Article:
How Do Negotiators and Context Interact?
When people need to reach a joint decision but have different preferences,
The cognitive approach represented by Max Bazerman focus on the situational factors that influence negotiation. Bazerman and colleagues' research address a number of deviations from rationality that can be expected in negotiations. For example, they suggest that in two-party negotiations the negotiators tend to be inappropriately affected by the positive or negative frame in which risks are viewed, they tend to over rely on readily available information, and be overconfident about the likelihood of attaining outcomes that favor themselves.
The other approach looks at the stable traits of individuals and groups and argues that individual differences like personality and group variations like cultural orientation make difference in the negotiators' behavior. For example, some researchers found that extravert people tend to give in more in zero sum negotiations. People from collectivist cultures, like Chinese and Japanese, tend to adopt a style that avoids confrontation while individualists like the Americans tend to use a more direct style to communicate during negotiations.
In this dissertation, I propose to study negotiation from a holistic
perspective where the situational factors and stable trait factors influence
each other simultaneously. Theoretical bases for this proposition are
interactionism and Gestalt psychology.
Gestalt psychology emphasizes a holistic approach rather than examining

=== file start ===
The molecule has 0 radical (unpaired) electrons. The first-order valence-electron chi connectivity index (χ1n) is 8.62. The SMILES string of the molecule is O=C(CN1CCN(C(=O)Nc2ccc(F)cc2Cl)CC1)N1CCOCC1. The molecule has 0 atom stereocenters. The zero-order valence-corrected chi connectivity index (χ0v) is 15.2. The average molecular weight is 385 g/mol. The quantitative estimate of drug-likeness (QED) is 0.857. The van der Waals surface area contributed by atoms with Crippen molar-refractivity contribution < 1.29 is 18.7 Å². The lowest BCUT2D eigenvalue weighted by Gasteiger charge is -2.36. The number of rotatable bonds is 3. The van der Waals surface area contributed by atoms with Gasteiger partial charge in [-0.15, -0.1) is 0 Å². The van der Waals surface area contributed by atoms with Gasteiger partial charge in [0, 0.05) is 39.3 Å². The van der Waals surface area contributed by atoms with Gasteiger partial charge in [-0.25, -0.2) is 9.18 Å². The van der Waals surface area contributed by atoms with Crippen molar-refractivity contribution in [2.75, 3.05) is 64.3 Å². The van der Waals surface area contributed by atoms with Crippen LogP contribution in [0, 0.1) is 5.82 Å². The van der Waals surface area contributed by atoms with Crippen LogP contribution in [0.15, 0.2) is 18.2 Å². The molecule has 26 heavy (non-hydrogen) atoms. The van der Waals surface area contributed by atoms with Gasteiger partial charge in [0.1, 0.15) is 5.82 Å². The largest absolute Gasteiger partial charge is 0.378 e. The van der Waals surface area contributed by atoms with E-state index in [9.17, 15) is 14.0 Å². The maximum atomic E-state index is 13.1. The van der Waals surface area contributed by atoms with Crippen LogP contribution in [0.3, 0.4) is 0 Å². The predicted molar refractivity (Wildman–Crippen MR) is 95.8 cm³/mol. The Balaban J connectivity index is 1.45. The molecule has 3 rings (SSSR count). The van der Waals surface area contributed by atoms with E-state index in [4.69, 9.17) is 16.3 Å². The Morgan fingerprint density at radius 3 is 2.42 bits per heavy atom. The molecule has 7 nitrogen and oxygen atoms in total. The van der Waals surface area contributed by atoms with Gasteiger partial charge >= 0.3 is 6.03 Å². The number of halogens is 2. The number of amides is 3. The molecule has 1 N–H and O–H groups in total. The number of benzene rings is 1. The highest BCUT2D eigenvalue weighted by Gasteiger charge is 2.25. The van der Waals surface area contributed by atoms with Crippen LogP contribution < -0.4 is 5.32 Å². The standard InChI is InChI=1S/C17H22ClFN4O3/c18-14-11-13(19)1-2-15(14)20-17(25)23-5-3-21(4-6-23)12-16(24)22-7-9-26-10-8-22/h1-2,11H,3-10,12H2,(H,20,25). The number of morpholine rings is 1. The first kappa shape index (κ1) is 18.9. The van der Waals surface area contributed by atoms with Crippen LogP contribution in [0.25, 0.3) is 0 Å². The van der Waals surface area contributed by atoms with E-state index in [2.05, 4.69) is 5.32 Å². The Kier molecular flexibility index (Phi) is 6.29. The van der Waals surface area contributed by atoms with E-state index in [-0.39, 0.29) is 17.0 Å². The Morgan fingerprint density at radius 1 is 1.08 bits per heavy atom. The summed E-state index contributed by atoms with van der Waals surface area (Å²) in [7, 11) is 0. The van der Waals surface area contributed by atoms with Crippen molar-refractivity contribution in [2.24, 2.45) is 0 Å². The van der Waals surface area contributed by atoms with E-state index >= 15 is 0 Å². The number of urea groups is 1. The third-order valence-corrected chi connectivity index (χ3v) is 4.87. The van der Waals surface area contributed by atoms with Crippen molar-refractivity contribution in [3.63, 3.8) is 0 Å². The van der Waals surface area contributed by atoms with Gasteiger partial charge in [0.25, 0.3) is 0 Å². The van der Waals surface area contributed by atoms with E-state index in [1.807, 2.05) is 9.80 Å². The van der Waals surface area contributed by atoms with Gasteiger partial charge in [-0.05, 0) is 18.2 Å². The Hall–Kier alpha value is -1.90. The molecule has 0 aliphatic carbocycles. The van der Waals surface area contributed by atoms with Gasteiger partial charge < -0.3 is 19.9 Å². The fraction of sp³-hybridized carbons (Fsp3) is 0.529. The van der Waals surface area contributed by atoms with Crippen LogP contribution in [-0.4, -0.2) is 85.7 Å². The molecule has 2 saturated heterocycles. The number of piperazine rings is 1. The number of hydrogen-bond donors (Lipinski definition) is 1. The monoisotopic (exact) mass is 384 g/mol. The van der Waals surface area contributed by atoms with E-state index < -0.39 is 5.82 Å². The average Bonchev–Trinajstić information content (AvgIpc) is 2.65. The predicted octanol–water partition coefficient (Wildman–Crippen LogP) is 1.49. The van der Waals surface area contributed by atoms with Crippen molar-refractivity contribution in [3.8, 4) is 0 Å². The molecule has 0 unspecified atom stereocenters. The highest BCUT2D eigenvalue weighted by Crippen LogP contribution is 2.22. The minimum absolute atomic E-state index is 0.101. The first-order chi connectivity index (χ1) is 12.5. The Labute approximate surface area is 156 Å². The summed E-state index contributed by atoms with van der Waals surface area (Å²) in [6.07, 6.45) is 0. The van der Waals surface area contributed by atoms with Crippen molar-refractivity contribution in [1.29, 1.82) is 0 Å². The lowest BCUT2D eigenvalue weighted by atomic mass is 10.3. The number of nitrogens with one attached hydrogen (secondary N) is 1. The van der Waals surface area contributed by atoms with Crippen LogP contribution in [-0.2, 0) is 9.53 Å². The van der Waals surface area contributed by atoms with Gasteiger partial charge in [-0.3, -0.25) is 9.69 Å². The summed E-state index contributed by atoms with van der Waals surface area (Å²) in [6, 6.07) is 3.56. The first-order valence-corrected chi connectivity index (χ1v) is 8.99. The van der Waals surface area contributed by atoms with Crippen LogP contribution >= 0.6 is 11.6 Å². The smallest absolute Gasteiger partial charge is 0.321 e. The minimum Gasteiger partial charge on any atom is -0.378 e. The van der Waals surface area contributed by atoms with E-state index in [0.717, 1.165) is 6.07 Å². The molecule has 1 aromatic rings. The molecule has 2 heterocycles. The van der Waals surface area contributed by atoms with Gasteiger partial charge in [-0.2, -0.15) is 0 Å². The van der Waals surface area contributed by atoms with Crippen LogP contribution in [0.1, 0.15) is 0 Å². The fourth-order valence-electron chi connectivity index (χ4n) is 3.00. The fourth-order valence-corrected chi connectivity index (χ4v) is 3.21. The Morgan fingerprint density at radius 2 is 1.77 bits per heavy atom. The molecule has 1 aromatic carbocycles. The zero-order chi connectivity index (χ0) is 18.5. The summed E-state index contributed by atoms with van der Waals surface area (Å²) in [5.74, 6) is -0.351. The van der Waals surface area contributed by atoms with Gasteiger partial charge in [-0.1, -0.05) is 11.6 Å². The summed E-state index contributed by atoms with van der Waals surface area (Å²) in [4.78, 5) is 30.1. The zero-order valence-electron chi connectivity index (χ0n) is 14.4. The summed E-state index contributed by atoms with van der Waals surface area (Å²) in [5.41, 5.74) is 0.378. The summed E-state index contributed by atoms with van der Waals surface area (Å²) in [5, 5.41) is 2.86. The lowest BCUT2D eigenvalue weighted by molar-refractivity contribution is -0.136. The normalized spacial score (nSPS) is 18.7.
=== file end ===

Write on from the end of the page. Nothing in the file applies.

social situations piece by piece. The following characteristics make negotiators'
psychological processing fits the principles of Gestalt psychology:
Connectionist models offer a computational methodology to empirically test the proposed interactions. Largely used in computer science and artificial intelligence, connectionist models embrace the idea that information processing arises from the interactions of large numbers of simple neuron-like units. More importantly, no single neuron in the human brain does its job alone, and neural networks decide things collectively and simultaneously rather than just in sequence. Connectionist models can approximate the kind of spontaneous, creative, and somewhat unpredictable behavior of human beings.
Social psychologists have used connectionist models to study group impression, person perception, stereotyping, and causal attribution. Here I adopt a connectionist analysis and discuss the application in understanding negotiation. Based on connectionist models, I would use computerized simulations to test the interactions of individual characteristics and contextual factors in negotiation. Further, a negotiation simulation with human subjects will also be used to confirm results from computerized experiments.
From this dissertation, I contribute to the negotiation research in two
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